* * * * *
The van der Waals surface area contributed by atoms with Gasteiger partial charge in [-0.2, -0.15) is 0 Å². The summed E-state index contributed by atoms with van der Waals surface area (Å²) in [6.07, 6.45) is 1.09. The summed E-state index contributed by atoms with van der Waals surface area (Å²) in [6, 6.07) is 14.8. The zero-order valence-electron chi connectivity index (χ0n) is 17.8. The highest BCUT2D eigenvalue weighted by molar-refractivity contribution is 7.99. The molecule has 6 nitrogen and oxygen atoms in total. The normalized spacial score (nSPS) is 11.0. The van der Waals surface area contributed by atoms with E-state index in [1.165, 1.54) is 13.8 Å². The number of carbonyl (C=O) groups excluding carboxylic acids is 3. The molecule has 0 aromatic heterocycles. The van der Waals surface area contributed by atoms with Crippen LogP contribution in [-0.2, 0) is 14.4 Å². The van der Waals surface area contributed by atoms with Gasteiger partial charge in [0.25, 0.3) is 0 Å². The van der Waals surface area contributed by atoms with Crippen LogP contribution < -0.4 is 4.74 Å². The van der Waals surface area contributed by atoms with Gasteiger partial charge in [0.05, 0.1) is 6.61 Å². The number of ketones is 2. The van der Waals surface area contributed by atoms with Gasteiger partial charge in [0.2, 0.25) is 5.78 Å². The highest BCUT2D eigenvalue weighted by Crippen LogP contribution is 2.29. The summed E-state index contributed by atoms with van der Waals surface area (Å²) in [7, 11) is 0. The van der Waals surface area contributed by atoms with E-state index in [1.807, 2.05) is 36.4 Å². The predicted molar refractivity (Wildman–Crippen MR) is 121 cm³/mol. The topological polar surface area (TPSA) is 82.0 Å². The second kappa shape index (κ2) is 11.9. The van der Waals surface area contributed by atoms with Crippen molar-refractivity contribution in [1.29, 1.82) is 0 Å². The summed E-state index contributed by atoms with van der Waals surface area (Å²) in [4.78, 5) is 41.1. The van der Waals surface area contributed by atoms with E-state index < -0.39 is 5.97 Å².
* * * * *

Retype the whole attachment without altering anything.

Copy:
The van der Waals surface area contributed by atoms with Gasteiger partial charge in [-0.2, -0.15) is 0 Å². The summed E-state index contributed by atoms with van der Waals surface area (Å²) in [6.07, 6.45) is 1.09. The summed E-state index contributed by atoms with van der Waals surface area (Å²) in [6, 6.07) is 14.8. The zero-order valence-electron chi connectivity index (χ0n) is 17.8. The highest BCUT2D eigenvalue weighted by molar-refractivity contribution is 7.99. The molecule has 6 nitrogen and oxygen atoms in total. The normalized spacial score (nSPS) is 11.0. The van der Waals surface area contributed by atoms with E-state index in [1.165, 1.54) is 13.8 Å². The number of carbonyl (C=O) groups excluding carboxylic acids is 3. The molecule has 0 aromatic heterocycles. The van der Waals surface area contributed by atoms with Crippen LogP contribution in [-0.2, 0) is 14.4 Å². The van der Waals surface area contributed by atoms with Gasteiger partial charge in [0.25, 0.3) is 0 Å². The van der Waals surface area contributed by atoms with Crippen LogP contribution < -0.4 is 4.74 Å². The van der Waals surface area contributed by atoms with Gasteiger partial charge in [0.05, 0.1) is 6.61 Å². The number of ketones is 2. The van der Waals surface area contributed by atoms with Gasteiger partial charge in [0.2, 0.25) is 5.78 Å². The highest BCUT2D eigenvalue weighted by Crippen LogP contribution is 2.29. The summed E-state index contributed by atoms with van der Waals surface area (Å²) in [7, 11) is 0. The van der Waals surface area contributed by atoms with E-state index in [1.807, 2.05) is 36.4 Å². The predicted molar refractivity (Wildman–Crippen MR) is 121 cm³/mol. The topological polar surface area (TPSA) is 82.0 Å². The second kappa shape index (κ2) is 11.9. The van der Waals surface area contributed by atoms with Crippen molar-refractivity contribution in [1.29, 1.82) is 0 Å². The summed E-state index contributed by atoms with van der Waals surface area (Å²) in [4.78, 5) is 41.1. The van der Waals surface area contributed by atoms with E-state index < -0.39 is 5.97 Å².